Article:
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The Value of Peripatetic Economists: A Sesqui-Difference Evaluation of Bob Gregory

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  • DANIEL S. HAMERMESH

Abstract

Does a country benefit from temporarily importing human capital? Do foreign academic visitors generate additional scholarly research on local issues? I use a survey in which visitors to ANU's Economics Program described their research before and after their visit and designated an otherwise similar non-visitor as a control. Matching to controls may thus be along observable and unobservable characteristics. These visits have a highly significant impact on the visitor's subsequent research, redirecting it toward Australia. Valuing this extra research based on scholarly citations received and the effects of citations on salaries shows substantial monetary gains. Copyright © 2006 The Economic Society of Australia.

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  • Daniel S. Hamermesh, 2006. "The Value of Peripatetic Economists: A Sesqui-Difference Evaluation of Bob Gregory," The Economic Record, The Economic Society of Australia, vol. 82(257), pages 138-149, June.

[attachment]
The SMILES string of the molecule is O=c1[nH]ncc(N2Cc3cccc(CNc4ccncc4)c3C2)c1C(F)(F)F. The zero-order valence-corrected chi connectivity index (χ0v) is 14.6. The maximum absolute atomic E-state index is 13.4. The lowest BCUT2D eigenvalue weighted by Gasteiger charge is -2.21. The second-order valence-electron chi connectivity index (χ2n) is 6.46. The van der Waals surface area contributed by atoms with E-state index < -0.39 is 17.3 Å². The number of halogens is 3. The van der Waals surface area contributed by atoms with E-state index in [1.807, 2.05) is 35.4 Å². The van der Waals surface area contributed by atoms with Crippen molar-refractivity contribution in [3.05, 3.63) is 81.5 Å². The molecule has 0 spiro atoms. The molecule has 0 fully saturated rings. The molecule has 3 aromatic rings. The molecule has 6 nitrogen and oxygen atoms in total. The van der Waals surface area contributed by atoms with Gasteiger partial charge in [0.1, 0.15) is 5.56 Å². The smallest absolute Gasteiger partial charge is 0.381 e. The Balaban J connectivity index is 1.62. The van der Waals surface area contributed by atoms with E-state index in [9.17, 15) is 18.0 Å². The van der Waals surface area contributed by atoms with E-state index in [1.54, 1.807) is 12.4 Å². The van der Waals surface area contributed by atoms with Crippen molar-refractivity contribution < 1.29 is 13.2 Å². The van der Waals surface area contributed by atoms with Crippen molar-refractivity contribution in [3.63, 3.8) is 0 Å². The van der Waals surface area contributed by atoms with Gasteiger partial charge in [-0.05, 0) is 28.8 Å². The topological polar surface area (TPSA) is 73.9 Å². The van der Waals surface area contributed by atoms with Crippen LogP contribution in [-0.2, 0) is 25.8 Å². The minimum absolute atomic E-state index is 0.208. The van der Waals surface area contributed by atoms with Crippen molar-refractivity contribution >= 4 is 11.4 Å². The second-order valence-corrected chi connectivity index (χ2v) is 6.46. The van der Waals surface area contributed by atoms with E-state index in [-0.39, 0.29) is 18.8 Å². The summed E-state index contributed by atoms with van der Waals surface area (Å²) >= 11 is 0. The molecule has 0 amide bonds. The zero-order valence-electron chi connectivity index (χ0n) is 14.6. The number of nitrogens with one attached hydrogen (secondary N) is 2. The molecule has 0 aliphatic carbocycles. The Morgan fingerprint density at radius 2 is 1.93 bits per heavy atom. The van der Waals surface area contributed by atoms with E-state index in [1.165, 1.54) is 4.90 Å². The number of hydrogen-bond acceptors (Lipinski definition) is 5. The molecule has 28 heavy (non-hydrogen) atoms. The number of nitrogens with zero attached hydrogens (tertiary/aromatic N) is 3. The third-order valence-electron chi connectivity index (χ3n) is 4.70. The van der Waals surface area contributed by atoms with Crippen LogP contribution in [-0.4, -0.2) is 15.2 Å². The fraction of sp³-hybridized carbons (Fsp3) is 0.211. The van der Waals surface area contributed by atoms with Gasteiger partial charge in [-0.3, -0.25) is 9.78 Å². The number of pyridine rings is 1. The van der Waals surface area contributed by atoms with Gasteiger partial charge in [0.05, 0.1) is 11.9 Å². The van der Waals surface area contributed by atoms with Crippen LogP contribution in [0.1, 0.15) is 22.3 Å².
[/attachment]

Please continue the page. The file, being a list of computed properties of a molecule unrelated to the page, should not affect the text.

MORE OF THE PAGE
• Handle: RePEc:bla:ecorec:v:82:y:2006:i:257:p:138-149
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    References listed on IDEAS

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    Cited by:

    1. Robert Lawson & Jayme Lemke, 2012. "Travel visas," Public Choice, Springer, vol. 153(1), pages 17-36, October.
    2. Massimiliano Tani, 2006. "International Business Visits," Agenda - A Journal of Policy Analysis and Reform, Australian National University, College of Business and Economics, School of Economics, vol. 13(4), pages 323-337.
    3. Piva, Mariacristina & Tani, Massimiliano & Vivarelli, Marco, 2017. "Labour mobility through business visits as a way to foster productivity," MERIT Working Papers 004, United Nations University - Maastricht Economic and Social Research Institute on Innovation and Technology (MERIT).
    4. Piva, Mariacristina & Tani, Massimiliano & Vivarelli, Marco, 2017. "The Productivity Impact of Business Mobility: International Evidence," GLO Discussion Paper Series 14, Global Labor Organization (GLO).
    5. Piva, Mariacristina & Tani, Massimiliano & Vivarelli, Marco, 2016. "Business Visits, Knowledge Diffusion and Productivity," IZA Discussion Papers 10421, Institute for the Study of Labor (IZA).

    More about this item

    JEL classification:

    • A14 - General Economics and Teaching - - General Economics - - - Sociology of Economics
    • C21 - Mathematical and Quantitative Methods - - Single Equation Models; Single Variables - - - Cross-Sectional Models; Spatial Models; Treatment Effect Models
    • J24 - Labor and Demographic Economics - - Demand and Supply of Labor - - - Human Capital; Skills; Occupational Choice; Labor Productivity

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